|Website||Bricktown Official Website|
Bricktown is an entertainment district just east of downtown Oklahoma City, Oklahoma, United States. It was formerly a major warehouse district. The major attractions of the district are the Chickasaw Bricktown Ballpark, the navigable Bricktown Canal, and the 16-screen Harkins movie theatre.
Boundaries and management
Bricktown Entertainment District includes some 50 square city blocks bounded between the Oklahoma River on the south, I-235 on the east, Deep Deuce District to the North, and the Oklahoma City Central Business District to the West. The general boundary of the Bricktown Core Development District (also known as Upper Bricktown) is as follows: An area bordered generally by the BNSF Railway; Reno Avenue; Centennial Expressway; and the railroad right-of-way between Main and NE 1st.
The district is administered by the Bricktown Urban Design Committee which was established by the City of Oklahoma City to oversee modifications to the buildings and new construction within the district. Downtown Oklahoma City Inc. (an arm of the Greater Oklahoma City Chamber of Commerce) is charged with maintenance and operations of the district and oversees promotion alongside the Oklahoma City Tourism and Visitors Bureau. All entities are united with the ultimate goal of preserving Bricktown's historic 'warehouse district' flavor while allowing modern entertainment, commercial, retail, and residential development to flourish.
Four railroad companies had freight operations east of the Santa Fe tracks in what is now Bricktown in the late 19th and early 20th century. The first brick structures, which were typically only one or two stories, appeared between 1898 and 1903. Larger brick buildings were constructed between 1903 and 1911, and the tallest brick buildings were built between 1911 and 1930. Working-class houses were built nearby.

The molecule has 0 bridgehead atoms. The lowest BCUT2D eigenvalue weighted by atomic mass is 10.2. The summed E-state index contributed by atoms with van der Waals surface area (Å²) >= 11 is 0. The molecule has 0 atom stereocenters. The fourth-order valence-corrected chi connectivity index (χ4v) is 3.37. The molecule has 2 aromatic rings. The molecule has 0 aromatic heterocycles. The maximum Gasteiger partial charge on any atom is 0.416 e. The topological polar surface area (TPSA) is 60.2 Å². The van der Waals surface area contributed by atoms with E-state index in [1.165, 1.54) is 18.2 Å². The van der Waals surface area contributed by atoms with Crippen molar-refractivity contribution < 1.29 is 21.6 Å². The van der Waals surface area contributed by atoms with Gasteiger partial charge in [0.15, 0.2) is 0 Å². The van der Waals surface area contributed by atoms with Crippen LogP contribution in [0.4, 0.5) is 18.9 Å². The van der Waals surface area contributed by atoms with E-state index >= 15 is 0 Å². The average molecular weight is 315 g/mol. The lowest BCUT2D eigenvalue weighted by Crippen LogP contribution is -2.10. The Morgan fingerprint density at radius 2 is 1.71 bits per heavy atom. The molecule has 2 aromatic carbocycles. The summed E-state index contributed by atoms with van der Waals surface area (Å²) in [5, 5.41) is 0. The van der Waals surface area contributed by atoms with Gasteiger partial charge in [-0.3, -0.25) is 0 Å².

Oklahoma City's first black newspaper, the Black Dispatch, was located in Bricktown at 228 E. First; it reported on the struggle to end racially segregated housing in the city. Also in that area was the first local chapter of the National Association for the Advancement of Colored People (NAACP), founded in the early 20th century to work for the civil rights of African Americans.
The decline of the area began with the onset of the Great Depression, which diminished businesses in the area. The growth of eastern suburbs and subsidized highways during and after World War II attracted many residents to newer housing. Railroads restructured and freight traffic moved to trucks and highways. By 1980, Bricktown had become a cluster of abandoned buildings.
In the 1990s, mayor Ron Norick persuaded Oklahoma City residents to approve a series of tax incentives to lure new businesses, but these were not sufficient. A visit to Indianapolis, Indiana, which had recently beat the city in a competition for a new airline maintenance plant, led him to believe that Oklahoma City needed a vibrant downtown. It lacked the range of activities and amenities to attract more residents and visitors. Along with Greater Oklahoma City Chamber President Ray Ackerman, Norick and their staffs developed the Metropolitan Area Projects or MAPS, which approval led to the construction of the Bricktown ballpark and a tree-lined, mile-long canal through the district, as well as other projects in downtown. The ballpark opened in 1998 and the canal opened in July 1999. Water taxis provide interactive guided tours featuring Oklahoma City history, Bricktown businesses, and local art along the canal.
Arts and culture
The district contains a number of public sculptures and murals, including a monument to the Oklahoma Land Run. The Centennial Land Run Monument, a large bronze sculpture by artist Paul Moore, is at the south end of Bricktown Canal. It commemorates the Land Run of 1889, which marked the opening of the Unassigned Lands area to settlement. This area is now a city park, open 24 hours a day, year round, and there is no admission fee.
An annual Bricktown Art Festival is held in mid-July.
- Bricktown Entertainment District, Travelok.com (accessed June 10, 2010).
- Blackburn, Bob, "History of Bricktown Archived April 10, 2010, at the Wayback Machine," Bricktownokc.com (accessed June 10, 2010).
- "Who Laid the First Brick – History". Bricktown Association. Archived from the original on October 7, 2011. Retrieved October 26, 2011.
- "Oklahoma Land Run Monument." Accessed May 28, 2018.
- TravelOK - Bricktown Art Festival (accessed June 10, 2010).
- Crum, William (November 4, 2018). "For first 3 weeks, streetcar will be free". The Oklahoman. Retrieved July 27, 2023.
- Official website
- Case, J. I., Plow Works Building
- Avery Building
- Voices of Oklahoma interview with Ray Ackerman. First person interview conducted with Ray Ackerman on September 30, 2009. Original audio and transcript archived with Voices of Oklahoma oral history project.
- Bricktown Urban Design Committee